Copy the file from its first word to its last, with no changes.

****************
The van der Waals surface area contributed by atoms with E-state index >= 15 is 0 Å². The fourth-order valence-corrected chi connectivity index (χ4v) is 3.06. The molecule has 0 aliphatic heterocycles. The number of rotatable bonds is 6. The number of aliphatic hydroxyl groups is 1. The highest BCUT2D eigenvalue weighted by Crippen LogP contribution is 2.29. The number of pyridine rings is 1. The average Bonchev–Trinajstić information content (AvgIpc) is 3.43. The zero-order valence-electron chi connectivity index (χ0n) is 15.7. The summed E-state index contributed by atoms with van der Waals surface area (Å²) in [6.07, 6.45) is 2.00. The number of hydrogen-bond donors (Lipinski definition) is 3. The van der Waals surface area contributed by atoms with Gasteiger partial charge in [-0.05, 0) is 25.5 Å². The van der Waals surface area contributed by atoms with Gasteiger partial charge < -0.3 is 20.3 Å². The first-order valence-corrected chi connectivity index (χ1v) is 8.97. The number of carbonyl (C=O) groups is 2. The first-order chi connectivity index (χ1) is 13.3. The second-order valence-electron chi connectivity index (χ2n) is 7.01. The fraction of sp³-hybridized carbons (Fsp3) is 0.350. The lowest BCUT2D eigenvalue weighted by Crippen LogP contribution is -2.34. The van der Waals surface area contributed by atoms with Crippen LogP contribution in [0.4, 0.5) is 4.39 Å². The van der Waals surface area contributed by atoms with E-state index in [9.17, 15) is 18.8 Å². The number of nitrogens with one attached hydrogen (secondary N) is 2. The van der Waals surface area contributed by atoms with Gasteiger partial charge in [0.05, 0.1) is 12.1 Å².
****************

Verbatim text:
The van der Waals surface area contributed by atoms with E-state index >= 15 is 0 Å². The fourth-order valence-corrected chi connectivity index (χ4v) is 3.06. The molecule has 0 aliphatic heterocycles. The number of rotatable bonds is 6. The number of aliphatic hydroxyl groups is 1. The highest BCUT2D eigenvalue weighted by Crippen LogP contribution is 2.29. The number of pyridine rings is 1. The average Bonchev–Trinajstić information content (AvgIpc) is 3.43. The zero-order valence-electron chi connectivity index (χ0n) is 15.7. The summed E-state index contributed by atoms with van der Waals surface area (Å²) in [6.07, 6.45) is 2.00. The number of hydrogen-bond donors (Lipinski definition) is 3. The van der Waals surface area contributed by atoms with Gasteiger partial charge in [-0.05, 0) is 25.5 Å². The van der Waals surface area contributed by atoms with Gasteiger partial charge < -0.3 is 20.3 Å². The first-order valence-corrected chi connectivity index (χ1v) is 8.97. The number of carbonyl (C=O) groups is 2. The first-order chi connectivity index (χ1) is 13.3. The second-order valence-electron chi connectivity index (χ2n) is 7.01. The fraction of sp³-hybridized carbons (Fsp3) is 0.350. The lowest BCUT2D eigenvalue weighted by Crippen LogP contribution is -2.34. The van der Waals surface area contributed by atoms with Crippen LogP contribution in [0.4, 0.5) is 4.39 Å². The van der Waals surface area contributed by atoms with E-state index in [9.17, 15) is 18.8 Å². The number of nitrogens with one attached hydrogen (secondary N) is 2. The van der Waals surface area contributed by atoms with Gasteiger partial charge in [0.05, 0.1) is 12.1 Å².